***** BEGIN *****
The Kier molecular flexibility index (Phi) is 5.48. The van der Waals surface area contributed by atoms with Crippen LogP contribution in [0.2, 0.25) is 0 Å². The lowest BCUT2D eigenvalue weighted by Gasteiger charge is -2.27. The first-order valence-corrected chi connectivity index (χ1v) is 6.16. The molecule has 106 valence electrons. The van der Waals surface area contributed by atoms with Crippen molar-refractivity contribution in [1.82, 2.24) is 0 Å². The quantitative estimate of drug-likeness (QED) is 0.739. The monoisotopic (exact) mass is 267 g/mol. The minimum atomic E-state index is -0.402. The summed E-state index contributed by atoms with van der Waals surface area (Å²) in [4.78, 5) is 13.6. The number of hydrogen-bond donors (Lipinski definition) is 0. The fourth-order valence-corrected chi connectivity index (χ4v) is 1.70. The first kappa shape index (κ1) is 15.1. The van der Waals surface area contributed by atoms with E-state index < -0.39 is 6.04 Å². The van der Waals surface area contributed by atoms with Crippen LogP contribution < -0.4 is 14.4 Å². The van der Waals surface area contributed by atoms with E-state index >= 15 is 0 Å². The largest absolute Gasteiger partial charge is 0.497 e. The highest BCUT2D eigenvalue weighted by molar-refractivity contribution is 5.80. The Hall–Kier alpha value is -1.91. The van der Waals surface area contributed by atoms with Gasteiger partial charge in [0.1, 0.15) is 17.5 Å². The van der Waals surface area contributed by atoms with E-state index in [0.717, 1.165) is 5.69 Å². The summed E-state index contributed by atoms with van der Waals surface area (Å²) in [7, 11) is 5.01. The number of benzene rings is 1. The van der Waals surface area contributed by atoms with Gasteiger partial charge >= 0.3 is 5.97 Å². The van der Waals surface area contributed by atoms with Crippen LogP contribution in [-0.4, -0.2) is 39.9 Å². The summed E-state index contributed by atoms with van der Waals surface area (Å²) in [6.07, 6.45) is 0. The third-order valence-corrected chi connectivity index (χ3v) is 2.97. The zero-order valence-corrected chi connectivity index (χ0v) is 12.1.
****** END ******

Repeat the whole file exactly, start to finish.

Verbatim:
The Kier molecular flexibility index (Phi) is 5.48. The van der Waals surface area contributed by atoms with Crippen LogP contribution in [0.2, 0.25) is 0 Å². The lowest BCUT2D eigenvalue weighted by Gasteiger charge is -2.27. The first-order valence-corrected chi connectivity index (χ1v) is 6.16. The molecule has 106 valence electrons. The van der Waals surface area contributed by atoms with Crippen molar-refractivity contribution in [1.82, 2.24) is 0 Å². The quantitative estimate of drug-likeness (QED) is 0.739. The monoisotopic (exact) mass is 267 g/mol. The minimum atomic E-state index is -0.402. The summed E-state index contributed by atoms with van der Waals surface area (Å²) in [4.78, 5) is 13.6. The number of hydrogen-bond donors (Lipinski definition) is 0. The fourth-order valence-corrected chi connectivity index (χ4v) is 1.70. The first kappa shape index (κ1) is 15.1. The van der Waals surface area contributed by atoms with E-state index < -0.39 is 6.04 Å². The van der Waals surface area contributed by atoms with Crippen LogP contribution < -0.4 is 14.4 Å². The van der Waals surface area contributed by atoms with E-state index >= 15 is 0 Å². The largest absolute Gasteiger partial charge is 0.497 e. The highest BCUT2D eigenvalue weighted by molar-refractivity contribution is 5.80. The Hall–Kier alpha value is -1.91. The van der Waals surface area contributed by atoms with Gasteiger partial charge in [0.1, 0.15) is 17.5 Å². The van der Waals surface area contributed by atoms with E-state index in [0.717, 1.165) is 5.69 Å². The summed E-state index contributed by atoms with van der Waals surface area (Å²) in [7, 11) is 5.01. The number of benzene rings is 1. The van der Waals surface area contributed by atoms with Gasteiger partial charge >= 0.3 is 5.97 Å². The van der Waals surface area contributed by atoms with Crippen LogP contribution in [-0.4, -0.2) is 39.9 Å². The summed E-state index contributed by atoms with van der Waals surface area (Å²) in [6.07, 6.45) is 0. The third-order valence-corrected chi connectivity index (χ3v) is 2.97. The zero-order valence-corrected chi connectivity index (χ0v) is 12.1.